This post originally appeared in Amanda Kludt’s newsletter “From the Editor,” a roundup of her favorite food and restaurant stories — both on and off Eater — each week. Read the archives and subscribe now.
There’s something so intensely special about going to a restaurant directly from an airport when traveling. The intensity of needing the food so badly you don’t have time to stop and drop off your bags or shower or check your email. The sense of urgency it adds to your day and meal. The feeling of initiating yourself into a city by having the food you crave as soon as humanly possible.
This weekend I’m in Austin for chef Aaron Franklin’s new food and music festival Hot Luck, and I went straight from the airport to the opening party at Franklin Barbecue, shoving my weekend bag and jacket under a bench, letting the smoke scent seep into them. I did it out of necessity because my flight was delayed and I was a party host, but it reminded me of all those other runway-to-restaurant-seat jaunts. In Nashville, I go straight to Arnold’s Country Kitchen from the plane, luggage in tow. In Portland, it’s Nong’s chicken and rice. In New Orleans, it’s Cochon Butcher. On my recent trip to Napa, I went directly to Molino Central and will gladly make it a regular tradition. I’m going to Paris and London next month and need to figure out what my move is there.
What about you? What’s the place you have to get to before attending to any other need after you land? I’d love to hear about it; email me at firstname.lastname@example.org.
Opening of the Week: Bio
Who is behind it? Brazilian chef and Chef’s Table star Alex Atala.
What is it?: Atala’s biggest (at 140 seats) and most casual restaurant. It’s an all-day eatery with a salad station, an open kitchen with a charcoal grill, and a bar where diners can order cocktails and artisanal sodas made with fruit skins and vegetable peels.
Where is it?: São Paulo.
When did it open?: Earlier this week.
Why should I care?: Atala is a pretty big deal in general, but this project is especially interesting because he challenged Bio’s culinary crew to find a use for things they used to throw away, reducing the food waste to virtually zero. Head chef Raul Godoy and pastry chef Platinni Vieira have created recipes that use typically overlooked components like avocado pits and herb stems. “We have spent more than five months developing the recipes to make sure we could use even more parts of the ingredients [than] we thought [...] would be possible,” Godoy told Eater this week.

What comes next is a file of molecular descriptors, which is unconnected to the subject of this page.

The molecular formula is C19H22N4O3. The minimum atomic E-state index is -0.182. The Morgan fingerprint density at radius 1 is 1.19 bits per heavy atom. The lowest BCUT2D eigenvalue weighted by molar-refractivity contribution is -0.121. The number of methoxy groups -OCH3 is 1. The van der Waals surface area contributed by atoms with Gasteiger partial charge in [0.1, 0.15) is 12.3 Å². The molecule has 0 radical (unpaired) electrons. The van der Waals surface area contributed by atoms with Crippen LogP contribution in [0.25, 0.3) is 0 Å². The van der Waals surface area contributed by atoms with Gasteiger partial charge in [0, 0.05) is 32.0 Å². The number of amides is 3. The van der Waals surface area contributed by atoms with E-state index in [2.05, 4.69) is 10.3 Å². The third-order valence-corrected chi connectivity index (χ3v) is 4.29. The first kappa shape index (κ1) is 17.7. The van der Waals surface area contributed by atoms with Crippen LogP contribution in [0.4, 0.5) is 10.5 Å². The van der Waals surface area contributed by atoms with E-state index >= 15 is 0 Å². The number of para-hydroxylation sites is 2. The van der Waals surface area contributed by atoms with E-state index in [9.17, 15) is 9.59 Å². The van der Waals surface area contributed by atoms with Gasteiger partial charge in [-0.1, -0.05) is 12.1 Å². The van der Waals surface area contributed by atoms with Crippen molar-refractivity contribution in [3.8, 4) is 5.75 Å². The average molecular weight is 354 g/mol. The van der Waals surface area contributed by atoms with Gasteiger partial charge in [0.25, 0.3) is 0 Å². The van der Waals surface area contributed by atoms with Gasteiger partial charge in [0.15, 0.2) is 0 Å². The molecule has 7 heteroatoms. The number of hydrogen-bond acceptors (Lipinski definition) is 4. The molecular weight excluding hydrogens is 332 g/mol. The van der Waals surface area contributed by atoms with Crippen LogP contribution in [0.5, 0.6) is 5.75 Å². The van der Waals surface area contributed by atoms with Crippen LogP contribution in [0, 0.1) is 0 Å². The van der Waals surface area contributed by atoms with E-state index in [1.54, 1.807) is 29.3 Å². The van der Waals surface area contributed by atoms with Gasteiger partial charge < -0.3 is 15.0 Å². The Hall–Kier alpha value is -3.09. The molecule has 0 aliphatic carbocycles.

- Intel: San Francisco has a rat cafe; Republique’s Margarita Manzke is opening a Filipino food stall in Grand Central Market; famed and peripatetic chef Peter Chang opened a new and very beautiful spot in Bethesda called Q; Blue Bottle, the coffee chain that got its start in SF, was blocked from Lower Haight because it’s a chain; Chicago is getting a marshmallow cafe; Empellon Cocina, Schiller’s, and Bread in New York are closing; MealPal (the ClassPass for food) is the thirstiest startup out there; a restaurant in Montreal called Bouche Bae is trying out Afro-Caribbean fast food; Lorena Garcia opened a new Latin restaurant in Vegas; and Daniel Patterson is opening a third Alta CA in San Francisco.
- What is Las Vegas’s sustainability secret? The pigs who keep the buffets running.
- The owner of Hop Sing Laundromat, one of Philly’s most lauded cocktail bars, is the only one with a key. He opens and closes it every single day it’s open.
- Awesome map: South Florida’s 14 essential Haitian restaurants.
- I also love how we can put video clips in maps now, put to use in this Queens map for Bourdain superfans.
- The history of Detroit’s 100 year-old American Coney Island.
- OMG omurice.
- Gemstone Toast (great headline, by the way) and geode cookies are apparently things now. [Extra Crispy; Business Insider]
- A big, beautiful package on gaming in Cuba from our friends at Polygon. [Polygon]
- Julia Moskin on how “Modern Mexican” food has taken the globe. [NYT]
- I can’t get enough of the Yelp/dean story. [Yale Daily News]
- The story of Jue-Let, the Chinese chef who helped raise James Beard. [Saveur]
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